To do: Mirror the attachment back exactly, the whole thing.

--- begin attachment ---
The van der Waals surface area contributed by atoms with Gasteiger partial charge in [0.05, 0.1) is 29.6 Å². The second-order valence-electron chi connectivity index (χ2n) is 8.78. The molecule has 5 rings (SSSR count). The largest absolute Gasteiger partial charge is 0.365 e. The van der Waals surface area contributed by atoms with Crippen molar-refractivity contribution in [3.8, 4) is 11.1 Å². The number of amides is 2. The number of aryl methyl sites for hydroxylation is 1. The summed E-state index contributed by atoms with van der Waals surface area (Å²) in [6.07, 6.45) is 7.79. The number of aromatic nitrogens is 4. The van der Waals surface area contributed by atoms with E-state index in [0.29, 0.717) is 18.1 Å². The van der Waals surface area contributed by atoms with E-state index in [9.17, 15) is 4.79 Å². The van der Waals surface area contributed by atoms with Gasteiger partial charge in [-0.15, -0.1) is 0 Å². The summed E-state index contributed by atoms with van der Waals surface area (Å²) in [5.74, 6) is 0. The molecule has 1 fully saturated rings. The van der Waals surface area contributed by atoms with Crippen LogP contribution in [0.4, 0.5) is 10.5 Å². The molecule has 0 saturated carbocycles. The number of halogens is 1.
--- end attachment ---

The van der Waals surface area contributed by atoms with Gasteiger partial charge in [0.05, 0.1) is 29.6 Å². The second-order valence-electron chi connectivity index (χ2n) is 8.78. The molecule has 5 rings (SSSR count). The largest absolute Gasteiger partial charge is 0.365 e. The van der Waals surface area contributed by atoms with Crippen molar-refractivity contribution in [3.8, 4) is 11.1 Å². The number of amides is 2. The number of aryl methyl sites for hydroxylation is 1. The summed E-state index contributed by atoms with van der Waals surface area (Å²) in [6.07, 6.45) is 7.79. The number of aromatic nitrogens is 4. The van der Waals surface area contributed by atoms with E-state index in [0.29, 0.717) is 18.1 Å². The van der Waals surface area contributed by atoms with E-state index in [9.17, 15) is 4.79 Å². The van der Waals surface area contributed by atoms with Gasteiger partial charge in [-0.15, -0.1) is 0 Å². The summed E-state index contributed by atoms with van der Waals surface area (Å²) in [5.74, 6) is 0. The molecule has 1 fully saturated rings. The van der Waals surface area contributed by atoms with Crippen LogP contribution in [0.4, 0.5) is 10.5 Å². The molecule has 0 saturated carbocycles. The number of halogens is 1.